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Regardless, some people question using any registries. According to one of the foremost etiquette experts in the world, Letitia Baldrige, Jackie Kennedy's former social secretary and Washington, DC-based author of Taste: Acquiring What Money Can't Buy, this gift-giving evolution is not necessarily a good thing: "People used to open beautifully wrapped presents, and they were so excited to see what was inside," she says. "Now, everyone knows exactly how much everyone has spent, and what the gift is going to be. For someone like me, who's lived through years of traditional weddings, it really stings to see all of this commercialism—I think it's crass and distasteful."
Julie Klam, of NYC, says she selected unusual items-even some that could be viewed as trivial, or "throwaways" —as a reaction to what she perceives to be registry gluttony. She used the gift list for her wedding to send a message. "I always feel offended when I see a big-ticket item like a $400 vacuum cleaner on a registry," she explains. "So my husband and I chose things like hot fudge from Williams-Sonoma. I think people appreciated what we were trying to say, which was, 'We want you to share this day with us because we love you—not because we want the booty.'"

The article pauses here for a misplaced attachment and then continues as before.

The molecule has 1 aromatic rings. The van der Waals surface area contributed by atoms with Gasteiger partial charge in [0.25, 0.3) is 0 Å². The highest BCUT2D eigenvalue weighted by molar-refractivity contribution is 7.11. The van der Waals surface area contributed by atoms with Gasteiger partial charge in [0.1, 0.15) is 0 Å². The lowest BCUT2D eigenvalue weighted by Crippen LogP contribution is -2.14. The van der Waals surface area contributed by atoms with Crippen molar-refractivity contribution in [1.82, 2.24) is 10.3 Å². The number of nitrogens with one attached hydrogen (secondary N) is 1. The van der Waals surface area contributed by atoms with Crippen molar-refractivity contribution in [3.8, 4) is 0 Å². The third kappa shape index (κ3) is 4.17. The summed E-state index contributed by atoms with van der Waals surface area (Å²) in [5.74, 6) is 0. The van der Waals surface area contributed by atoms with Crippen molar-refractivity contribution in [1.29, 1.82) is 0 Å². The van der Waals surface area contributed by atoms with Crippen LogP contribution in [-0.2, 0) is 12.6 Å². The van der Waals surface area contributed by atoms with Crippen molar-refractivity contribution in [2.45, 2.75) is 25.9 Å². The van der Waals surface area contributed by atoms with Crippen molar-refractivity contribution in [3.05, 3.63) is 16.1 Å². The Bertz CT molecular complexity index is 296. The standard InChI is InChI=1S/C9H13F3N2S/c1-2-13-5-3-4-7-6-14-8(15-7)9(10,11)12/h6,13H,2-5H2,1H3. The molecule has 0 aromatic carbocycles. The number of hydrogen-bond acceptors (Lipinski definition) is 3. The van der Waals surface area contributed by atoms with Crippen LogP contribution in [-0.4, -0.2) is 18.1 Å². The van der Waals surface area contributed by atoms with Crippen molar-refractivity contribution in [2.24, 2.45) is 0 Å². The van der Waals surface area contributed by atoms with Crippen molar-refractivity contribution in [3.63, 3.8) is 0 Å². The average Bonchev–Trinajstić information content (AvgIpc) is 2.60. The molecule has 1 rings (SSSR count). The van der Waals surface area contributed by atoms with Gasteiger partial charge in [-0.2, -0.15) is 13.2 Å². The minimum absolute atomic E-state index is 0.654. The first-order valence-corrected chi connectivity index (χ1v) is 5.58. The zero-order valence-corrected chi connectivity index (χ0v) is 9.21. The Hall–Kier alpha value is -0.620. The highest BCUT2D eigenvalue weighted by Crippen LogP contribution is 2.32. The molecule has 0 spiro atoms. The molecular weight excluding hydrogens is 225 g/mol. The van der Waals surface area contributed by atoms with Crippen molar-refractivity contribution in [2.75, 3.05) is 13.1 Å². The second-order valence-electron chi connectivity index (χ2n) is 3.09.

And then there are couples who ask, straight out, for cold, hard cash. "I've gotten at least three wedding invitations that read, 'Monetary Gifts Preferred,'" says Althea Parker, of NYC. "At first I found it a bit pushy. But then I thought, well, if that's what they want, I'd rather do this and save the time that I would have spent going shopping." Althea wrote a check to the bride and groom on all three occasions.
Those couples were wrong, insists Anna Post, great-great-granddaughter of etiquette doyenne Emily Post and author of Emily Post's Wedding Parties. Asking for money—or anything else—in a wedding invitation is strictly off-limits, she says: "There should be no mention of gifts on a wedding invitation. And if you are going to ask for money on a wedding Web site or blog, I would word it, 'Any gift would be terrific, but what Tom and I would love most is help with a down payment on a house.' Instead of using the word money, I'd go with a gentle euphemism, such as help, or a donation."
Despite the confusion that's sometimes caused by the wide-ranging registry options, Dr. Zukin is certain that people will continue to become more used to them in years to come. "I can only see more individualization of the wedding," she says. "As the marketplace gets even wider, and the trend of self-expression grows, expectations will change. I can even imagine a future with individual registries—items just for the bride or just for the groom. How would that be received?"